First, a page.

The driver-focused interior is blessed with quality materials, wood accents breaking up the abundance of black vinyl stuff, and the power adjustable driver's seat and power tilt/telescope steering wheel make finding the perfect driving position simple. The instrument panel is analog where it should be, with big, easy to read gauges, and Audi has placed the inevitable digital readouts squarely between the tach and the speedo, with print that's large enough to let you take it in at just a glance.
The four-spoke "multifunction" steering includes thumb-operated knobs for audio controls, as opposed to the more common separate "up and down" buttons – and I really like this method: it gives you more control and you can operate it more quickly than by holding down a button.
To the right of the instrument panel, atop the center stack, is the LCD display used for the navigation system and as a monitor for the Multi Media Interface (MMI), an "iDrive-like" control terminal interface on the console behind the gear selector.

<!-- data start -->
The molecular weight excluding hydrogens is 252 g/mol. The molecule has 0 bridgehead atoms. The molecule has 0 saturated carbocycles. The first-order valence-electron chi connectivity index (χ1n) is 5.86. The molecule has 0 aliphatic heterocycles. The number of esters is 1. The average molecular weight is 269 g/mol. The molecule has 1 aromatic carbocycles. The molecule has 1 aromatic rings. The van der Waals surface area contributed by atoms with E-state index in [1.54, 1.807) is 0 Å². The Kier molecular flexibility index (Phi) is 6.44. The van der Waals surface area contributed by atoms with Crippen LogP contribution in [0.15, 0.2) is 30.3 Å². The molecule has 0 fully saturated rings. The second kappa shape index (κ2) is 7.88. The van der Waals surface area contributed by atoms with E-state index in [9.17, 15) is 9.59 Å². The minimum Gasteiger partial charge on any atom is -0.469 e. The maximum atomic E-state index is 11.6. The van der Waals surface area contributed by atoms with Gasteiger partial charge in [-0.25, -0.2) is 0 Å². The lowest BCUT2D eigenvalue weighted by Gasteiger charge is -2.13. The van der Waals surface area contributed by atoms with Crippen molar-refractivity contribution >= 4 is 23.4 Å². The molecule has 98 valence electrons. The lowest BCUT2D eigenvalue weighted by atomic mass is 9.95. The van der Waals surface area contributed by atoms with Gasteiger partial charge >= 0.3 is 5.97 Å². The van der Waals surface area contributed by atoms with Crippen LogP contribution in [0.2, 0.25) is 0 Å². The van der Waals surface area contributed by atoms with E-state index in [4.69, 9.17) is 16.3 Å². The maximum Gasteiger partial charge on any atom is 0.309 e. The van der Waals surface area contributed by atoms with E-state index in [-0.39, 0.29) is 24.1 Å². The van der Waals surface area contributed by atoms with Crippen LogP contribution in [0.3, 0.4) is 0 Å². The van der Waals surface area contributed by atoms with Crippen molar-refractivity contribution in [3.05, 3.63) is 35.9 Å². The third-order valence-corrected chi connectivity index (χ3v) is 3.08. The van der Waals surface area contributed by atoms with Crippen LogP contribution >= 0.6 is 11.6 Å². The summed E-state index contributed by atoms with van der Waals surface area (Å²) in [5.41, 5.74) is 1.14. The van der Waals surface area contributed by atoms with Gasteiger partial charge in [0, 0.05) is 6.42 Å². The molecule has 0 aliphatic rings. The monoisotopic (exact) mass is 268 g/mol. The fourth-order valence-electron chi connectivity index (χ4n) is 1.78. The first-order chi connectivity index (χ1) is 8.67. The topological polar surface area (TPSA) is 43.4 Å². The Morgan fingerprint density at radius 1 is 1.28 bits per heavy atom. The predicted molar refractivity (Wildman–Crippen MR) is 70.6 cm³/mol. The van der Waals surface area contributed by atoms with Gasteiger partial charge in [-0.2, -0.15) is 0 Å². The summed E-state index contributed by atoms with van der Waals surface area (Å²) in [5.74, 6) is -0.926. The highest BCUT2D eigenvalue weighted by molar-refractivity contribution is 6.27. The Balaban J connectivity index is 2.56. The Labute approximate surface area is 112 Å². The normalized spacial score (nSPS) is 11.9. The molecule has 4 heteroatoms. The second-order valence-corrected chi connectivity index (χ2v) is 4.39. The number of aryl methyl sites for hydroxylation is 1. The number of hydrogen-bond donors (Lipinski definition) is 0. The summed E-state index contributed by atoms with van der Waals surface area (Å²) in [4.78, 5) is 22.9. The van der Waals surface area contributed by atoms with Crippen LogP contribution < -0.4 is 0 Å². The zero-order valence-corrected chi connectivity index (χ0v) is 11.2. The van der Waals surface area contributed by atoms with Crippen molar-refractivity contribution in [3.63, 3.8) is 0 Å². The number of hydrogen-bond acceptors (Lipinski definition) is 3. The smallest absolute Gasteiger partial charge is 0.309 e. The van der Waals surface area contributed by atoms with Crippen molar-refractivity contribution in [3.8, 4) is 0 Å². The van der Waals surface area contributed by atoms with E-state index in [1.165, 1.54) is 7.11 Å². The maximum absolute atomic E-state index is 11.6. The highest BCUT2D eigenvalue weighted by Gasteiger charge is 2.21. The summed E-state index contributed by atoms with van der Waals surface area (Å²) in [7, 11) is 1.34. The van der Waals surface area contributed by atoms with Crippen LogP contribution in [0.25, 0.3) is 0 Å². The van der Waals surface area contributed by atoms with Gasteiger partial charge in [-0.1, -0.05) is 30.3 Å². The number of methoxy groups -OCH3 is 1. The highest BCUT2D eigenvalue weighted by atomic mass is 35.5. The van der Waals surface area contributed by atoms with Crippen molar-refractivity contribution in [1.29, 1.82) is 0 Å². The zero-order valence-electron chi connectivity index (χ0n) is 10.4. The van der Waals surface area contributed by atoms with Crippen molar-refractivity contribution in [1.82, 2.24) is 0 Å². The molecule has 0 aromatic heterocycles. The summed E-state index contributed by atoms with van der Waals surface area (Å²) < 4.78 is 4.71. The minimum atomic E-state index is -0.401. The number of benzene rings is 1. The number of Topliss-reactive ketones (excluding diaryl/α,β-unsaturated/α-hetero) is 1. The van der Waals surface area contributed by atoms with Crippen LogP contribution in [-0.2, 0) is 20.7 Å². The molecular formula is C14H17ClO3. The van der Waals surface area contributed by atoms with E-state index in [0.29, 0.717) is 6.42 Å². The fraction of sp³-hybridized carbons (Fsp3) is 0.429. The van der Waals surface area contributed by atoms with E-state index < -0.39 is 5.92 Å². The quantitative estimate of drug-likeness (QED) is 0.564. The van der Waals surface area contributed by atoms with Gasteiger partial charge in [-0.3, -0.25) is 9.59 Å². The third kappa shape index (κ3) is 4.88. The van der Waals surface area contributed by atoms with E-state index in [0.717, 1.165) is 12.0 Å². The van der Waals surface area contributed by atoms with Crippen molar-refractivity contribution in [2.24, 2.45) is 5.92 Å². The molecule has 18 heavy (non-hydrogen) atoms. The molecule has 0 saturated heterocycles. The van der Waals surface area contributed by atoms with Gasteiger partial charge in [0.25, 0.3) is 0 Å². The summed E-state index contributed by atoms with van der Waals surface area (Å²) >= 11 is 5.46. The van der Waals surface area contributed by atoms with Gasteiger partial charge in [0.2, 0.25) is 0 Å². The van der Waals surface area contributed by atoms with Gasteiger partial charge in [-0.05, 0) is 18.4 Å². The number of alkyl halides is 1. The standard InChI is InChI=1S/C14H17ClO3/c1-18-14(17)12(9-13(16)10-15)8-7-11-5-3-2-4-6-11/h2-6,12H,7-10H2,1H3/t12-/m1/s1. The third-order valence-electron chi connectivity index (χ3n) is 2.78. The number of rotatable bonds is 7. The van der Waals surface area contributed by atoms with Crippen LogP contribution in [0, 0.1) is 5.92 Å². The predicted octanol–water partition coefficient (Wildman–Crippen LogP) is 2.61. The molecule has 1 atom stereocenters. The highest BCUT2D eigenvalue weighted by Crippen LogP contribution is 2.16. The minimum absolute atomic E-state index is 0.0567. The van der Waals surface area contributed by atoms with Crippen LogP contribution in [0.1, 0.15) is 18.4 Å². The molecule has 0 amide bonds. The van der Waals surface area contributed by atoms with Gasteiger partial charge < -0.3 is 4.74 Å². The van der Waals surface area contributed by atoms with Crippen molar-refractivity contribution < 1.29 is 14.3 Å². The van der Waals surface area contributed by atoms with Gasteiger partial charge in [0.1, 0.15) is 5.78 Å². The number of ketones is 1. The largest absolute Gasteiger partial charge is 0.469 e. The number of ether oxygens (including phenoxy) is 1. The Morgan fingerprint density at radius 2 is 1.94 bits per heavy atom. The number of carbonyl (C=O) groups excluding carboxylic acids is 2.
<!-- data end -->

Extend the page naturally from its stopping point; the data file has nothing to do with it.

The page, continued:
And that's where my love affair with the instrumentation ended. Why? Because that MMI system, like BMW's iDrive, really needs to be dumped. It's counterintuitive and overly complex, and if you use it while driving you just may run into something while it's occupying your attention.
I realize this is a competitive market segment, but whatever happened to the K.I.S.S. principle? Do we really need to have a list of "previously used" radio stations and stuff like that? Just give me preset buttons on the audio head unit and I'm happy.
And what's with the placement of the CD changer in the glove compartment, where it's a chore to load from the driver's seat? Dumb, dumb, dumb.
Rear seat passengers are treated to a very comfortable and usable environment, with well-designed and placed (split/fold) seats that also offer good legroom. The luggage compartment "out back" (sorry, Subaru!) features two recessed rails with sliding, adjustable (and lockable) lugs for securing stuff. And you can divide up the cargo area floor in a variety of ways for added flexibility.